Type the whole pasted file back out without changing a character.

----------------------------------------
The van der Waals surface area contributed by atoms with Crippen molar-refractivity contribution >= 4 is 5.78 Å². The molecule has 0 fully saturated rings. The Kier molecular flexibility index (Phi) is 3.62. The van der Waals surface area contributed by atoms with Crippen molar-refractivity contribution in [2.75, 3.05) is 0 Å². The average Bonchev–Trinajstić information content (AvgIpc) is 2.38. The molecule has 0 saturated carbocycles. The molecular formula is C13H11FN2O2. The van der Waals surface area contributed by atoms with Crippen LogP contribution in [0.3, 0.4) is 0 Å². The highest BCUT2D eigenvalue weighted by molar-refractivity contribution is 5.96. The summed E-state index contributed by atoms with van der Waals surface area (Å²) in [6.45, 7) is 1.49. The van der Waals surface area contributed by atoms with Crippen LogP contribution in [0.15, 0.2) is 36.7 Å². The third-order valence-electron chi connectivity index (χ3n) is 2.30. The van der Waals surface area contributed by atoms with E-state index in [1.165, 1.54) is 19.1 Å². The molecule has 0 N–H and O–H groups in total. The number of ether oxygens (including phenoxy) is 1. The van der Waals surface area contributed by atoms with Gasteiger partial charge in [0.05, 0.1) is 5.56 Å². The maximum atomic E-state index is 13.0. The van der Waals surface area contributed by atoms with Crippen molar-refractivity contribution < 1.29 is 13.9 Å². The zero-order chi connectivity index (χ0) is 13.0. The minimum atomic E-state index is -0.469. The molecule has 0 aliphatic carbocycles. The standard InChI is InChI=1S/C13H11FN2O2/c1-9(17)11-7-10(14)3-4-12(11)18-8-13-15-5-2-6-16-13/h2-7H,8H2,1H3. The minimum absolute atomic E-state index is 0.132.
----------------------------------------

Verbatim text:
The van der Waals surface area contributed by atoms with Crippen molar-refractivity contribution >= 4 is 5.78 Å². The molecule has 0 fully saturated rings. The Kier molecular flexibility index (Phi) is 3.62. The van der Waals surface area contributed by atoms with Crippen molar-refractivity contribution in [2.75, 3.05) is 0 Å². The average Bonchev–Trinajstić information content (AvgIpc) is 2.38. The molecule has 0 saturated carbocycles. The molecular formula is C13H11FN2O2. The van der Waals surface area contributed by atoms with Crippen LogP contribution in [0.3, 0.4) is 0 Å². The highest BCUT2D eigenvalue weighted by molar-refractivity contribution is 5.96. The summed E-state index contributed by atoms with van der Waals surface area (Å²) in [6.45, 7) is 1.49. The van der Waals surface area contributed by atoms with Crippen LogP contribution in [0.15, 0.2) is 36.7 Å². The third-order valence-electron chi connectivity index (χ3n) is 2.30. The van der Waals surface area contributed by atoms with E-state index in [1.165, 1.54) is 19.1 Å². The molecule has 0 N–H and O–H groups in total. The number of ether oxygens (including phenoxy) is 1. The van der Waals surface area contributed by atoms with Gasteiger partial charge in [0.05, 0.1) is 5.56 Å². The maximum atomic E-state index is 13.0. The van der Waals surface area contributed by atoms with Crippen molar-refractivity contribution < 1.29 is 13.9 Å². The zero-order chi connectivity index (χ0) is 13.0. The minimum atomic E-state index is -0.469. The molecule has 0 aliphatic carbocycles. The standard InChI is InChI=1S/C13H11FN2O2/c1-9(17)11-7-10(14)3-4-12(11)18-8-13-15-5-2-6-16-13/h2-7H,8H2,1H3. The minimum absolute atomic E-state index is 0.132.